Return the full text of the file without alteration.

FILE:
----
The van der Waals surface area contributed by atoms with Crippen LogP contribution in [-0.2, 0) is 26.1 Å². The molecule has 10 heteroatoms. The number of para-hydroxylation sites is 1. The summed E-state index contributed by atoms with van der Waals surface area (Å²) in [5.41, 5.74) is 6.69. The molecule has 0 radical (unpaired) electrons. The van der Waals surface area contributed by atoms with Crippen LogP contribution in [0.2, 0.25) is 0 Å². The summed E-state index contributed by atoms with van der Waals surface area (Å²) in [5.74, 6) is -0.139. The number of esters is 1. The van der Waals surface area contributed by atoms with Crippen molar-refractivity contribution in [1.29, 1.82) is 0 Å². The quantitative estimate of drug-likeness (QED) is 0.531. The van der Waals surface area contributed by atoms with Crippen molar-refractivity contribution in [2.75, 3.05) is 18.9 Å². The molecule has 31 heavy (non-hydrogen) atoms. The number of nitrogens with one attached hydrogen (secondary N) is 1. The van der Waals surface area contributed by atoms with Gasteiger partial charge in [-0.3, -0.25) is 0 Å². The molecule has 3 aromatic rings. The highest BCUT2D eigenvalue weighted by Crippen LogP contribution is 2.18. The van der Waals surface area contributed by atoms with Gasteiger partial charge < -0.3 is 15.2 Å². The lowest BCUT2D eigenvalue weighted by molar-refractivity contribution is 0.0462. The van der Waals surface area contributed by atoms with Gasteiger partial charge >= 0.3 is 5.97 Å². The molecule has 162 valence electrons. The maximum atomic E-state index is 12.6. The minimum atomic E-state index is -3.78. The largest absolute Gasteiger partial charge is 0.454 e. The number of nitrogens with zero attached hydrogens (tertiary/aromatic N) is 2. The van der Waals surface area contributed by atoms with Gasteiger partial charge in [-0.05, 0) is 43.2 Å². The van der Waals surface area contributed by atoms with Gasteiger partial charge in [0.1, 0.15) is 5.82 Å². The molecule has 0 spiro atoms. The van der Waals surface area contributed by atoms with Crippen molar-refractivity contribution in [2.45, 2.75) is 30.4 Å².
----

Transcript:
The van der Waals surface area contributed by atoms with Crippen LogP contribution in [-0.2, 0) is 26.1 Å². The molecule has 10 heteroatoms. The number of para-hydroxylation sites is 1. The summed E-state index contributed by atoms with van der Waals surface area (Å²) in [5.41, 5.74) is 6.69. The molecule has 0 radical (unpaired) electrons. The van der Waals surface area contributed by atoms with Crippen LogP contribution in [0.2, 0.25) is 0 Å². The summed E-state index contributed by atoms with van der Waals surface area (Å²) in [5.74, 6) is -0.139. The number of esters is 1. The van der Waals surface area contributed by atoms with Crippen molar-refractivity contribution in [1.29, 1.82) is 0 Å². The quantitative estimate of drug-likeness (QED) is 0.531. The van der Waals surface area contributed by atoms with Crippen molar-refractivity contribution in [2.75, 3.05) is 18.9 Å². The molecule has 31 heavy (non-hydrogen) atoms. The number of nitrogens with one attached hydrogen (secondary N) is 1. The van der Waals surface area contributed by atoms with Gasteiger partial charge in [-0.3, -0.25) is 0 Å². The molecule has 3 aromatic rings. The highest BCUT2D eigenvalue weighted by Crippen LogP contribution is 2.18. The van der Waals surface area contributed by atoms with Gasteiger partial charge < -0.3 is 15.2 Å². The lowest BCUT2D eigenvalue weighted by molar-refractivity contribution is 0.0462. The van der Waals surface area contributed by atoms with Gasteiger partial charge >= 0.3 is 5.97 Å². The molecule has 162 valence electrons. The maximum atomic E-state index is 12.6. The minimum atomic E-state index is -3.78. The largest absolute Gasteiger partial charge is 0.454 e. The number of nitrogens with zero attached hydrogens (tertiary/aromatic N) is 2. The van der Waals surface area contributed by atoms with Gasteiger partial charge in [-0.05, 0) is 43.2 Å². The van der Waals surface area contributed by atoms with Gasteiger partial charge in [0.1, 0.15) is 5.82 Å². The molecule has 0 spiro atoms. The van der Waals surface area contributed by atoms with Crippen molar-refractivity contribution in [2.45, 2.75) is 30.4 Å².